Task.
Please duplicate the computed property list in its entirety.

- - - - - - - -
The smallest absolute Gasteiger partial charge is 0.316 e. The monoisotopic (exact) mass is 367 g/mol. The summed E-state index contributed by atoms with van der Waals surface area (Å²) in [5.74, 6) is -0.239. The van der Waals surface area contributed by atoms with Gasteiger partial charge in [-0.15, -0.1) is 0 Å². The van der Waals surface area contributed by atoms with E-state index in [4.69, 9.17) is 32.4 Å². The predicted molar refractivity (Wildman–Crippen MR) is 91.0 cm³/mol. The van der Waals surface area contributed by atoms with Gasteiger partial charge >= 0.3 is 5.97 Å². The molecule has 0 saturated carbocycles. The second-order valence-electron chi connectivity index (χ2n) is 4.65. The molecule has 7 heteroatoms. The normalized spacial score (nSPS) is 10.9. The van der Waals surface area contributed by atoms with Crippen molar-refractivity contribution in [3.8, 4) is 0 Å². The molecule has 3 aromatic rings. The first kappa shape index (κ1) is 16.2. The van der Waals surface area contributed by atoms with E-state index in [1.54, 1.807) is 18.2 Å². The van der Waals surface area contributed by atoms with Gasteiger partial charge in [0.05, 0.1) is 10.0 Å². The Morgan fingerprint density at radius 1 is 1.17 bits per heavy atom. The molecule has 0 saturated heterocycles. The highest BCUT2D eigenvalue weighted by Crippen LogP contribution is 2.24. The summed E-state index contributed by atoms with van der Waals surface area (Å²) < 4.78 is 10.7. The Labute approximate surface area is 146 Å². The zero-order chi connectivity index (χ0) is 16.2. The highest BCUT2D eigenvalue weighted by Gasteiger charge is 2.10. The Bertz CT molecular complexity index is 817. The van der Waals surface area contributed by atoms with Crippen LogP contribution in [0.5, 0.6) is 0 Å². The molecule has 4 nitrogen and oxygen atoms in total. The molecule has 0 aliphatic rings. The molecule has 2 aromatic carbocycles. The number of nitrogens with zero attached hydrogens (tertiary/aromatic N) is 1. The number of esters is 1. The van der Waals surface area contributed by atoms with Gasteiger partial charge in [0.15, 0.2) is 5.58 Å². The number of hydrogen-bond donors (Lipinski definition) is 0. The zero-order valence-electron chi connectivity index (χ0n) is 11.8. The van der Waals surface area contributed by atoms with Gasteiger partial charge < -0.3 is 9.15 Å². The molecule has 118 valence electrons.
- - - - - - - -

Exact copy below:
The smallest absolute Gasteiger partial charge is 0.316 e. The monoisotopic (exact) mass is 367 g/mol. The summed E-state index contributed by atoms with van der Waals surface area (Å²) in [5.74, 6) is -0.239. The van der Waals surface area contributed by atoms with Gasteiger partial charge in [-0.15, -0.1) is 0 Å². The van der Waals surface area contributed by atoms with E-state index in [4.69, 9.17) is 32.4 Å². The predicted molar refractivity (Wildman–Crippen MR) is 91.0 cm³/mol. The van der Waals surface area contributed by atoms with Gasteiger partial charge >= 0.3 is 5.97 Å². The molecule has 0 saturated carbocycles. The second-order valence-electron chi connectivity index (χ2n) is 4.65. The molecule has 7 heteroatoms. The normalized spacial score (nSPS) is 10.9. The van der Waals surface area contributed by atoms with Crippen molar-refractivity contribution in [3.8, 4) is 0 Å². The molecule has 3 aromatic rings. The first kappa shape index (κ1) is 16.2. The van der Waals surface area contributed by atoms with E-state index in [1.54, 1.807) is 18.2 Å². The van der Waals surface area contributed by atoms with Gasteiger partial charge in [0.05, 0.1) is 10.0 Å². The Morgan fingerprint density at radius 1 is 1.17 bits per heavy atom. The molecule has 0 saturated heterocycles. The highest BCUT2D eigenvalue weighted by Crippen LogP contribution is 2.24. The summed E-state index contributed by atoms with van der Waals surface area (Å²) < 4.78 is 10.7. The Labute approximate surface area is 146 Å². The zero-order chi connectivity index (χ0) is 16.2. The highest BCUT2D eigenvalue weighted by Gasteiger charge is 2.10. The Bertz CT molecular complexity index is 817. The van der Waals surface area contributed by atoms with Crippen LogP contribution in [0.5, 0.6) is 0 Å². The molecule has 4 nitrogen and oxygen atoms in total. The molecule has 0 aliphatic rings. The molecule has 2 aromatic carbocycles. The number of nitrogens with zero attached hydrogens (tertiary/aromatic N) is 1. The number of esters is 1. The van der Waals surface area contributed by atoms with Gasteiger partial charge in [0.15, 0.2) is 5.58 Å². The number of hydrogen-bond donors (Lipinski definition) is 0. The zero-order valence-electron chi connectivity index (χ0n) is 11.8. The van der Waals surface area contributed by atoms with Gasteiger partial charge < -0.3 is 9.15 Å². The molecule has 118 valence electrons.